"De facto" detention must stop, says UN torture prevention body

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At a social centre for refugees on Nauru, where they are held, conditions are basic. Photo: UNHCR/N. Wright

Asylum-seekers trying to get into Australia are being held in "de facto" detention on a Pacific island which has failed to respect key human rights obligations, UN experts said Wednesday.

The warning comes from UN investigators who have just visited the island of Nauru, which has an agreement with the Australian government to process migrants' refugee claims.

Daniel Johnson has more.

After their first visit to the tiny island that lies hundreds of kilometres off the Australian coast, the UN investigators said they had visited "all places of deprivation of liberty".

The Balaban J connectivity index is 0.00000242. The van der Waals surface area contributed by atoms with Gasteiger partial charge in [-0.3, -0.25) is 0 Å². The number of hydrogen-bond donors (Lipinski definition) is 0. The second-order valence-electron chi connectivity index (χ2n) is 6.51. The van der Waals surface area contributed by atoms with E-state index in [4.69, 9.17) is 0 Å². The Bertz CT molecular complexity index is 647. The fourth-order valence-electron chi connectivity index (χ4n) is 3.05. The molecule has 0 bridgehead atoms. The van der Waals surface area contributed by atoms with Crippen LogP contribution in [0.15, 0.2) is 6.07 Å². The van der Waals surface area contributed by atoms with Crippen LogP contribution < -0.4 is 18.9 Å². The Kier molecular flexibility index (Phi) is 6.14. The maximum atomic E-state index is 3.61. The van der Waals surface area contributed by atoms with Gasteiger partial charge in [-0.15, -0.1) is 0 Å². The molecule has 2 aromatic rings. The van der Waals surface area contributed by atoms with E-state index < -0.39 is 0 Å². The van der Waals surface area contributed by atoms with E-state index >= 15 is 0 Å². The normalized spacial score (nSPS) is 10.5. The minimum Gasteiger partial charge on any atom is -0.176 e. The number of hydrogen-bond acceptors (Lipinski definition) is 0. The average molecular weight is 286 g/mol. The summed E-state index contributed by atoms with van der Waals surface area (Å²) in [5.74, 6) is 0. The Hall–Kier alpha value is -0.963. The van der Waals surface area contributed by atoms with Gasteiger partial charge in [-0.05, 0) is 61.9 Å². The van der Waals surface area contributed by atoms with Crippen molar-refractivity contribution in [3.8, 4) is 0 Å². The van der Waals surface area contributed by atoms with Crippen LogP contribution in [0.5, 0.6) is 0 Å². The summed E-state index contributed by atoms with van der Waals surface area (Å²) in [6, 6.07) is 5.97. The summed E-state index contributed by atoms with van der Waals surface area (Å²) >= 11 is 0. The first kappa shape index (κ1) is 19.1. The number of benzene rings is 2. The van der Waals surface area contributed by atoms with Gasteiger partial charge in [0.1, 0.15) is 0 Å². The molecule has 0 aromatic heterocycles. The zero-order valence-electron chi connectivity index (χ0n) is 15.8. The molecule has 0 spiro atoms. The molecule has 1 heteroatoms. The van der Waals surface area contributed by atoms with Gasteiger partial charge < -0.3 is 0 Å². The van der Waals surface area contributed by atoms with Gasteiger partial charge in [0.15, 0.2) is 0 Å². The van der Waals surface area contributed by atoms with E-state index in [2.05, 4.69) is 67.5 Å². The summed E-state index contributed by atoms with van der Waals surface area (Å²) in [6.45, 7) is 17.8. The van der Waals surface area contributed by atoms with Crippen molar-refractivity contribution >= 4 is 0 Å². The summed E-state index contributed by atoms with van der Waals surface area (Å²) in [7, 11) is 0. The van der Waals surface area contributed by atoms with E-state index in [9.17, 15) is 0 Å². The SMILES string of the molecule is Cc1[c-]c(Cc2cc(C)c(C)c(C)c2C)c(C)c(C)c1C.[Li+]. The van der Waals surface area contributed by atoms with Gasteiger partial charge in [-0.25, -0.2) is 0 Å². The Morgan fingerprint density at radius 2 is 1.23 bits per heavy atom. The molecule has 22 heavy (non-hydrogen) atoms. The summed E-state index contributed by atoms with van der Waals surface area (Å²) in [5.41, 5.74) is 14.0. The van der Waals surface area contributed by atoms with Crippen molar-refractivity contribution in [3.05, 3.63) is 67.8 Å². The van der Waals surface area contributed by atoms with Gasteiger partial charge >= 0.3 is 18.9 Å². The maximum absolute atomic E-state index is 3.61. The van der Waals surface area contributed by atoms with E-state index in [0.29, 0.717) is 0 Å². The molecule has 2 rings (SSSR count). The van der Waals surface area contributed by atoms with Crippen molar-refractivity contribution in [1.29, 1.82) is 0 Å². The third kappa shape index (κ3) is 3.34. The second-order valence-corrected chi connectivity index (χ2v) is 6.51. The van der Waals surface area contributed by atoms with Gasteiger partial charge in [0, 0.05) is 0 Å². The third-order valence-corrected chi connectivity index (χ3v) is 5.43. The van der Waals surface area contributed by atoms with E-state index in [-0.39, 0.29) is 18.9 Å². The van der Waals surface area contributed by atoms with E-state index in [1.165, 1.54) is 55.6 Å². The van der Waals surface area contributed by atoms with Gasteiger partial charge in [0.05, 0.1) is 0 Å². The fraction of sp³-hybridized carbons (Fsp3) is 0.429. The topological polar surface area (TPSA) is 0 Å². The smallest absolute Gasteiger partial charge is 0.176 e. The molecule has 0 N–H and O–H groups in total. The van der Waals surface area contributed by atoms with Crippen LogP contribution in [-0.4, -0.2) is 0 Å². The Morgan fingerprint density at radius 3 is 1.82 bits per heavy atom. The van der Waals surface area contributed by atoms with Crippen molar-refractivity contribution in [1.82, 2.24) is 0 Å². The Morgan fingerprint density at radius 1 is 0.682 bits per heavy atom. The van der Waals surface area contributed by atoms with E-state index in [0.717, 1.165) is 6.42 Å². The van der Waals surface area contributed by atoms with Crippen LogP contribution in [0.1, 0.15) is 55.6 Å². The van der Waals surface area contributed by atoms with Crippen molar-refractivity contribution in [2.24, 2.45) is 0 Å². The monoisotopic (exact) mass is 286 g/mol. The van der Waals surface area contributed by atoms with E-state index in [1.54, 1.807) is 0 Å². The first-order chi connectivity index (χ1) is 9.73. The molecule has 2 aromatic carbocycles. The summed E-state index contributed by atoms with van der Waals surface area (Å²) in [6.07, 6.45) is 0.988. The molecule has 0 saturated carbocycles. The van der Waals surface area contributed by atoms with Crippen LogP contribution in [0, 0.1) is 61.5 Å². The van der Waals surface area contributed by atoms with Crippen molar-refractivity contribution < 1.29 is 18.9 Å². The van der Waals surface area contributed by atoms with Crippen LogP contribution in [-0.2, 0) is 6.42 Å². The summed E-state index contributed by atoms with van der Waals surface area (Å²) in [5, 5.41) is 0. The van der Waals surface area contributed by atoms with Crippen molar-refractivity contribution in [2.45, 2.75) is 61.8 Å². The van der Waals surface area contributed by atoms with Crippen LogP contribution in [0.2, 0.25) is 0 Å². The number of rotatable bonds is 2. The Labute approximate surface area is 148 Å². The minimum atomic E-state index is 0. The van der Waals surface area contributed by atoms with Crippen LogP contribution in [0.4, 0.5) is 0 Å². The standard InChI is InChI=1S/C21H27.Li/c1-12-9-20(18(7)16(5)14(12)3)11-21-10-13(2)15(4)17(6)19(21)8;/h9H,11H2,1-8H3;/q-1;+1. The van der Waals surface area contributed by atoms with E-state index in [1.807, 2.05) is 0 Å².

This includes Nauru's police station, prison and a larger processing centre for asylum-seekers who've come from Iran, Afghanistan, Sri Lanka and Myanmar.

Between 500 and 600 migrants have been given refugee status on Nauru and a similar number are still waiting for their claims to be processed.

Men, women and families with children are being detained, the UN human rights office says.

And many have been waiting up to 16 months to be told if they can have official refugee status, according to Professor Malcolm Evans.

He's chairman of the UN Subcommittee on the Prevention of Torture.

"The primary concern of course is that so many are being held in what amounts to a form of de facto detention as asylum-seekers when this is not how asylum-seekers should be held when they are awaiting for their applications to be processed, so the very fact they are is a problem."

Nauru is in the spotlight because it is supposed to have set up a monitoring body to protect the interests of the asylum-seekers.

Professor Evans said he'd received "clear assurances" from the island's authorities that this would happen.

Daniel Johnson, United Nations

Duration: 1'11"


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